That John Hughes might be almost solely responsible for not only the way high school is depicted today, but even for the way we think about the high-school experience only sounds like an overstatement. By now, it doesn’t matter whether you were actually around in the ‘80s to watch the rise of Molly Ringwald in person because the revival of flicks like Sixteen Candles and Ferris Bueller’s Day Off introduced a whole new generation to John Hughes’s special brand of teen comedy. In fact, The Breakfast Club has directly inspired episodes of everything from Community to Dawson’s Creek. Can Simple Minds’ “Don’t You (Forget About Me)” even be separated from the iconic film anymore? Unlikely.

But while high-school hallways and teenage shenanigans might dominate popular perception of Hughes’s body of work, his career actually focused just as much on a specific section of suburban America and family as a whole. Inspired by his own Midwestern upbringing, it was that connection to family and to the area that gave him his first hit, which in turn gave National Lampoon their second: National Lampoon’s Vacation. Based on the piece “Vacation ‘58” that Hughes penned for the magazine, it spawned the successful Chevy Chase vehicles including the holiday classic Christmas Vacation (also written by Hughes).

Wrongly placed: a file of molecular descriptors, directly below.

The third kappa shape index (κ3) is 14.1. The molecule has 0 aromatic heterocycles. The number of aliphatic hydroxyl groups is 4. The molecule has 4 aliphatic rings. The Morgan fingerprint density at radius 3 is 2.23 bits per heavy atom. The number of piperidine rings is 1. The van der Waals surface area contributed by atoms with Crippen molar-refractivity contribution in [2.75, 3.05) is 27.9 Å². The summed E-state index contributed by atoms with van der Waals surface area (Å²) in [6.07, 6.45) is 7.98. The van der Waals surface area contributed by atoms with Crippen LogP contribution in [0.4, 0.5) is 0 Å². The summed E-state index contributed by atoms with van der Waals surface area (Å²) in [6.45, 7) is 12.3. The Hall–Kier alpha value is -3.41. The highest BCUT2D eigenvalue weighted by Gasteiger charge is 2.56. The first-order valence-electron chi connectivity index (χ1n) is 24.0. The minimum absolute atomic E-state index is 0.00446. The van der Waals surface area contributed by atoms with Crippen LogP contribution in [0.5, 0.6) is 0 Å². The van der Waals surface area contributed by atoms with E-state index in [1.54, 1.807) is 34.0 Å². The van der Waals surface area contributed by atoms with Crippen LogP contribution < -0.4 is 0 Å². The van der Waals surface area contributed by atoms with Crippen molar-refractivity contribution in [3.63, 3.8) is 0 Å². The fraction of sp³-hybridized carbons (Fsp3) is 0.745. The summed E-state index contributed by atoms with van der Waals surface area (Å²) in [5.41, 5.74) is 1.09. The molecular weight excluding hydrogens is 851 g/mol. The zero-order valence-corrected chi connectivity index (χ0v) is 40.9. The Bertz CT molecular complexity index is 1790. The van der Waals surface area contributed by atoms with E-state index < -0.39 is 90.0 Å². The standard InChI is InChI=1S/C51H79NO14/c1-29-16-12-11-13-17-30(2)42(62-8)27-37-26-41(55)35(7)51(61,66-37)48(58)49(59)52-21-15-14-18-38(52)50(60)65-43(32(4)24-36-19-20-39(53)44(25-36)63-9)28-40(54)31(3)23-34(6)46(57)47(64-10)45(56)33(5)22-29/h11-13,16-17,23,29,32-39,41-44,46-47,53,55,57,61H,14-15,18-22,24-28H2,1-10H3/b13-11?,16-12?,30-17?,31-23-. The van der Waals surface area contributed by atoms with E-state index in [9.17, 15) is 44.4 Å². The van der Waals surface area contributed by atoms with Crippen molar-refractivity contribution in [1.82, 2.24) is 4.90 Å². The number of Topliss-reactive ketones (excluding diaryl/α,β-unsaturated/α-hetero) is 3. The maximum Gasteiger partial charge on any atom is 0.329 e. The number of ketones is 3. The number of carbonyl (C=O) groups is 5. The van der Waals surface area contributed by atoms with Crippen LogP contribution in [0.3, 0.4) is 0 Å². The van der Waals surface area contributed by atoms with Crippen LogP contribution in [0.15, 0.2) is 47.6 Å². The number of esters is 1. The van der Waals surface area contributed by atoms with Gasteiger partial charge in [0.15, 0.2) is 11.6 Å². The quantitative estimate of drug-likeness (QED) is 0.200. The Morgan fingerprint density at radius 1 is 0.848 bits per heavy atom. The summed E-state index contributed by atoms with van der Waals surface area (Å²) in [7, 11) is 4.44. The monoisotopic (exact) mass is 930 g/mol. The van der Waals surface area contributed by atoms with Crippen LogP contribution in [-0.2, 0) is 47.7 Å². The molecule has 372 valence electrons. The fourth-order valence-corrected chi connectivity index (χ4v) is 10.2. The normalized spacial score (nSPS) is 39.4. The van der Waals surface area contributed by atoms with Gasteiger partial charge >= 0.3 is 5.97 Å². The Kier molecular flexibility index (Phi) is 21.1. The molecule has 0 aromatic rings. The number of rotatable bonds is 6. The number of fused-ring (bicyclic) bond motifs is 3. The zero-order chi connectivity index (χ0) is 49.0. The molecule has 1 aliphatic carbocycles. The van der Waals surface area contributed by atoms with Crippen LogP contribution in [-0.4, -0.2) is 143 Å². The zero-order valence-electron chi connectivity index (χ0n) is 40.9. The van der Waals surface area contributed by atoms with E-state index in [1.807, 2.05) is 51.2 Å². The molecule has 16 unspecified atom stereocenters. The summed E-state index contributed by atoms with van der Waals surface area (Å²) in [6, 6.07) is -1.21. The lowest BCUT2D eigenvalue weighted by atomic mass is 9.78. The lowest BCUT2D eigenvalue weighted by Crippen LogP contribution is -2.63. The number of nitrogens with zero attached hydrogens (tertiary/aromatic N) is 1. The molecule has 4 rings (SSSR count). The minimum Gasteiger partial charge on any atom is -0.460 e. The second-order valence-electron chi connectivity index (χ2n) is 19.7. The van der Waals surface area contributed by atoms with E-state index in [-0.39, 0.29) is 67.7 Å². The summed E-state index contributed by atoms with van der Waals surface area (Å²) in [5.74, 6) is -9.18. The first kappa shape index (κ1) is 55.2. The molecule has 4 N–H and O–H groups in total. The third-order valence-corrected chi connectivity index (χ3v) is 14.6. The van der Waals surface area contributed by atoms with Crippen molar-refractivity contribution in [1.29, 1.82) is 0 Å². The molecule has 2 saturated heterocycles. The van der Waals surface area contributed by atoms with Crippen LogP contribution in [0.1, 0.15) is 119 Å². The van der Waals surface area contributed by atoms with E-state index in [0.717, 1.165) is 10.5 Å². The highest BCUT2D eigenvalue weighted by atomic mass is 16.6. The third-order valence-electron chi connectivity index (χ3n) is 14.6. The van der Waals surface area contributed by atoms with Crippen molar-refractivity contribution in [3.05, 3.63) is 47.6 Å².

It was only after cutting his chops on these outlandish family comedies that he turned his sights to teens, putting out five movies in just three years, all of which have gone on to be considered classics of the teen-film genre: Sixteen Candles [1984], The Breakfast Club [1985], Weird Science [1985], Pretty in Pink [1986], and Ferris Bueller’s Day Off [1986]. With Ringwald’s career thoroughly cemented at this point, Hughes became eager not to get pigeonholed, despite the enormous success of the films.

In 1987, he shifted gears putting out the only true Thanksgiving classic, Planes, Trains and Automobiles—an odd-couple-esque buddy comedy starring Steve Martin and John Candy that was greeted with widespread critical acclaim. What followed was a renewed focus on family with a series of films that blended saccharine messages with slapstick from Uncle Buck [1989] to Home Alone [1990] to the remake of Miracle on 34th Street [1994]. 

He slipped into a sort of semi-retirement in ‘94, coinciding with the sudden death of his longtime friend and collaborator John Candy. Withdrawing from the public eye, he moved back to Chicago, but continued his work in film in a reduced capacity. By the end of his career, he’d even stopped writing under his own name, penning the scripts of duds such as Drillbit Taylor under the name Edmond Dantes.

Unfortunately, Hughes never got the true comeback he deserved when, in an almost eerily similar manner to Candy, he died of a sudden heart attack in 2009. Thankfully, though, not only does Hughes’s best work live on, it helps define teen angst, family, and the holidays with tenderness and wit.

The Breakfast Club [1985]